Beginning a New Chapter: School of Global Studies and Partnerships Becomes OSU Global
Thursday, May 4, 2023
Media Contact: Kelli Norton | Communication Specialist | 405-744-5496 | email@example.com
As Oklahoma State University has been globally engaged for over seven decades, the campus infrastructure to support that global engagement has evolved dramatically through the years.
In January 2023, with the announcement of the rebranding of the School of Global Studies and Partnerships as OSU Global, yet another milestone was achieved to mark these efforts.
The school has grown exponentially from its opening in the late 1940s and has undergone different phases throughout the years.
Phase I: Presidential Progress
Although there were some international ties prior to 1949, the university — then known as Oklahoma A&M College — made its first significant international efforts beginning in the aftermath of World War II.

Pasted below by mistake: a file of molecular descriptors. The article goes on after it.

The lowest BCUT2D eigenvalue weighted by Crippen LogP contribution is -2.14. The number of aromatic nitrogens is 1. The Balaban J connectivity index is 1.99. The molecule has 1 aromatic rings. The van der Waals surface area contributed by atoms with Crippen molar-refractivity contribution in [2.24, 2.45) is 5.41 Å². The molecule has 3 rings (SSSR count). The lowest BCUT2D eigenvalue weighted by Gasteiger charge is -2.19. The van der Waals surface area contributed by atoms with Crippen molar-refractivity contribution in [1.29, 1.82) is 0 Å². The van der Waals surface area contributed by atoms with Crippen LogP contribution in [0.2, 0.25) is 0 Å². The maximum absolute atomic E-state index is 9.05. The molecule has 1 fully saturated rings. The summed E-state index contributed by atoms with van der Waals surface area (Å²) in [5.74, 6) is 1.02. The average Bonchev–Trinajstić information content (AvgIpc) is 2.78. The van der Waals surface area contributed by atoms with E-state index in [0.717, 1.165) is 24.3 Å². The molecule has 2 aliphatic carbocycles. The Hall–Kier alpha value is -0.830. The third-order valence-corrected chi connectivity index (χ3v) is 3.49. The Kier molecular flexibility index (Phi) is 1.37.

OAMC President Henry G. Bennett led the efforts following U.S. President Harry S. Truman’s inaugural speech in January 1949. There, Truman announced a plan to create a program to provide technical support to the developing world. It was the fourth point in his speech and the resulting program was referred to as the “Point Four Program,” and would soon become known as the Technical Cooperation Administration.
Bennett, who was a well-recognized figure in promoting economic growth and stability
in the developing world, spent the summer of 1949 traveling postwar Europe with the
Civilian Agricultural Department of the Army. He gathered information on food shortages
following WWII and suggested potential solutions.
In 1950, Emperor Haile Selassie of Ethiopia requested Bennett’s expertise on the possibility of establishing an agricultural college in his country. After returning from Ethiopia, Bennett secured a meeting with Truman in Washington, D.C., in which he discussed his travels and beliefs in regards to educational assistance for developing countries. Truman requested a report on Bennett’s visit to Ethiopia and was so impressed with his philosophies on education that he appointed Bennett as administrator of the Technical Cooperation Administration in November 1950.